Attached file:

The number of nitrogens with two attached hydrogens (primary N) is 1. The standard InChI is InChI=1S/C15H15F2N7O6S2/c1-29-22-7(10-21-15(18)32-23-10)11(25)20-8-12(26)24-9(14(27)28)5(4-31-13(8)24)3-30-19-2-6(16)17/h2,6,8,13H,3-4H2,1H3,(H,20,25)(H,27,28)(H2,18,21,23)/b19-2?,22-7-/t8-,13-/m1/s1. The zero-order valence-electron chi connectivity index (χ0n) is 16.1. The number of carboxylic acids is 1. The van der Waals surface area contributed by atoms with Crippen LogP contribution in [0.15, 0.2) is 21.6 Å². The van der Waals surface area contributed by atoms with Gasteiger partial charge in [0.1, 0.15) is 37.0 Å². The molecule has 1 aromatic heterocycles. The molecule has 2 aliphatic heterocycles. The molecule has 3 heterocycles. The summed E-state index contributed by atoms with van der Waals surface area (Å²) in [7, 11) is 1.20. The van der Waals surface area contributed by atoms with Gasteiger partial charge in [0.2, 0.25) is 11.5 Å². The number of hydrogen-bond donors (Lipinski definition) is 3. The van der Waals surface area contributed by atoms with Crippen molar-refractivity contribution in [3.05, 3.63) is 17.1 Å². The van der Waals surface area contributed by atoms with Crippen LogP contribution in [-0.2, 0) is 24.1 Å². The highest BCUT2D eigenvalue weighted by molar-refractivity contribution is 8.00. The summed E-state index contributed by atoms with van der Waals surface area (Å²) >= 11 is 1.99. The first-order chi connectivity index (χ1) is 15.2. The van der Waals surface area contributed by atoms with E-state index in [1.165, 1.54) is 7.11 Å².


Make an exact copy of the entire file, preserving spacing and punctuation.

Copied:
The number of nitrogens with two attached hydrogens (primary N) is 1. The standard InChI is InChI=1S/C15H15F2N7O6S2/c1-29-22-7(10-21-15(18)32-23-10)11(25)20-8-12(26)24-9(14(27)28)5(4-31-13(8)24)3-30-19-2-6(16)17/h2,6,8,13H,3-4H2,1H3,(H,20,25)(H,27,28)(H2,18,21,23)/b19-2?,22-7-/t8-,13-/m1/s1. The zero-order valence-electron chi connectivity index (χ0n) is 16.1. The number of carboxylic acids is 1. The van der Waals surface area contributed by atoms with Crippen LogP contribution in [0.15, 0.2) is 21.6 Å². The van der Waals surface area contributed by atoms with Gasteiger partial charge in [0.1, 0.15) is 37.0 Å². The molecule has 1 aromatic heterocycles. The molecule has 2 aliphatic heterocycles. The molecule has 3 heterocycles. The summed E-state index contributed by atoms with van der Waals surface area (Å²) in [7, 11) is 1.20. The van der Waals surface area contributed by atoms with Gasteiger partial charge in [0.2, 0.25) is 11.5 Å². The number of hydrogen-bond donors (Lipinski definition) is 3. The van der Waals surface area contributed by atoms with Crippen molar-refractivity contribution in [3.05, 3.63) is 17.1 Å². The van der Waals surface area contributed by atoms with Crippen LogP contribution in [-0.2, 0) is 24.1 Å². The highest BCUT2D eigenvalue weighted by molar-refractivity contribution is 8.00. The summed E-state index contributed by atoms with van der Waals surface area (Å²) >= 11 is 1.99. The first-order chi connectivity index (χ1) is 15.2. The van der Waals surface area contributed by atoms with E-state index in [1.165, 1.54) is 7.11 Å².